Interview by Kevin Ohashi of Ohashi Media
Jim Estill is a partner at Canrock Ventures an early stage venture capital fund. Jim has a background in Systems Design Engineering from The University of Waterloo where he graduated in 1980. Jim’s entrepreneurial history starts in 1979 when he started EMJ Data; a company he grew for 25 years in the process took it public and sold it off to SYNNEX where he became the CEO. He grew this business out of the trunk of his car to $350,000,000 in sales until it was acquired. Jim continued to manage the acquiring company and grew it to 2 billion in sales. Currently, Jim blogs and has written two books about time management and leadership. He also sits on the board of one of Canada’s most famous technology companies, Research-in-Motion (RIM), the makers of the BlackBerry.
You have one of those teaser background stories that simply make the reader want to know more. I don’t think I have ever seen anyone claim 99 consecutive quarters of operating profit. That is truly impressive. So I have to bite, you started EMJ Data while still studying at Waterloo. I am just guessing here: you have a very technical background and saw an opportunity to make some money and went for it. Could you tell us the story in more depth? What motivated you to start? When did you realize that you ‘made it’?
You are right, I am an engineer (although perhaps not a real technical one like the ones that design airplanes). I did not see a big opportunity to make money when I started EMJ. Rather, I loved the technology and products and knew I wanted to work for myself.
Money is a byproduct of doing something you love.
As far as realizing when I have made it. Never. I think when that happens we lose our edge. All I keep doing is setting higher and higher goals.
Did you have a Steve Wozniak or Paul Allen with you? The conventional wisdom is you need a team, who was your team (formally or informally) and what made it work? If you were a single founder could you tell us the unique challenges of being a single founder and how you overcame them
I worked with my brother, Glen from about a year after I started. He is a genius. Glen is more conservative than I am so his answer was always no and I had to use logic and persuasion to convince him to go along with anything. This helped us get things right.
And we hired a great team of people. Any substantial company is not one person.
You don’t list any formal training in management or business. You are an engineer by training. Some of the most famous companies these days are engineering dominated companies (Google, Honda, etc) and some engineering/management theories have even been brought into startups (lean methodology). How has your engineering background influenced you as an executive? Did you ever go to business school or how did you learn business skills?
I did not go to business school although I did take a few electives in university. I am a constant learner though and deliberately studied the things I thought I needed to know about.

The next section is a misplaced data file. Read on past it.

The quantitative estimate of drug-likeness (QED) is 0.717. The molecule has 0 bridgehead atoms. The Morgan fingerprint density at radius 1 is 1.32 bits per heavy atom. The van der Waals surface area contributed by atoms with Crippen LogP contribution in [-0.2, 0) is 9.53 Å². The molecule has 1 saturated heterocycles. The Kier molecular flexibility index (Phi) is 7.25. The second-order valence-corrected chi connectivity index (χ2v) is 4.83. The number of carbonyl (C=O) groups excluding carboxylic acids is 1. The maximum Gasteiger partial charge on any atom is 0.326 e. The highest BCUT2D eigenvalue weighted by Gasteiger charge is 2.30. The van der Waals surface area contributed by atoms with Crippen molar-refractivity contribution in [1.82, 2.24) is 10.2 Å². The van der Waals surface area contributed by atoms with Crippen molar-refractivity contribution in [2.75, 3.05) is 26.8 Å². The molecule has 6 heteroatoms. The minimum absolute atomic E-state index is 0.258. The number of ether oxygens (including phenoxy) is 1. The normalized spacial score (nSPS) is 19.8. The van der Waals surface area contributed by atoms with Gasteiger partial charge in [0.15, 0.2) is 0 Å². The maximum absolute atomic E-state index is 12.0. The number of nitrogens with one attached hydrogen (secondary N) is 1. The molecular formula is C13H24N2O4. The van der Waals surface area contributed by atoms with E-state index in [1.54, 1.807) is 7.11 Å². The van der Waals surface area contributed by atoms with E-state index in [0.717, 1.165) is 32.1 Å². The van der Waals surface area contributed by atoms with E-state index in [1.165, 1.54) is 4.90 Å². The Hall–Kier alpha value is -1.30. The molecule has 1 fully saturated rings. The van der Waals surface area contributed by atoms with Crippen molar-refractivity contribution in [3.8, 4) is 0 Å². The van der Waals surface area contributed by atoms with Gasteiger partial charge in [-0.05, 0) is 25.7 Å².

You’ve written books on time management and leadership. I can’t reasonably expect you to give us everything in such a short interview, but if you could define what you call ‘time leadership’ and tell us why it’s important for a startup?
Leadership is about direction and effectiveness – about doing the right things. Management is about efficiency and doing things right. In my opinion, leadership comes before management. Hence the title – Time Leadership.
As far as time being the critical ally and critical enemy in start up – it is. Clearly success rests on spending time on the right things and being efficient as well.
Time Management has been my competitive advantage.
You’ve done everything in terms of running a company: starting up, growth, going public, acquisitions and being acquired (and I am sure there are many other major events I am forgetting). You were in charge of EMJ Data from beginning and even took over as CEO of the company that acquired you (SYNNEX). I recently read an article Eric Schmidt wrote about the IPO experience of Google and how they stayed true to their beliefs even after going public. There seems to be this belief that these major events change companies. Did you see fundamental shifts in the company at each stage? How do you manage these changes? Are they inevitable and what are the biggest consequences?
Change is inevitable so I like to influence it. I am a growth junkie because I think it is more fun. It also give more opportunities to people. It is also the easiest way to drive efficiencies into a business. It is much easier to grow by 20% in sales and only add 10% more staff and cram them into the same space etc.
Company strategy needs to change as growth happens. Process needs to change as well. I am a big believer in continuous improvement so always polishing our systems. I am not sure I would call the shifts fundamental though. Then tend to be incremental but over time become major.
As I mentioned earlier, I study. I studied what I would have to do and be to be at the next level.
You are now a venture capitalist (working with some of our previous interviewees: Karma411 and General Sentiment). You describe CanRock Ventures as an early stage venture fund with a hands-on approach. Could you tell us more about your investment style and how you actually participate?
We actually start companies from 0 and run them. We hire the CEO. We incubate them then as they grow, let them move out on their own. So much more hands on than most other VCs that I know.
In some cases we do make investments but then only where we have significant value that we can add.
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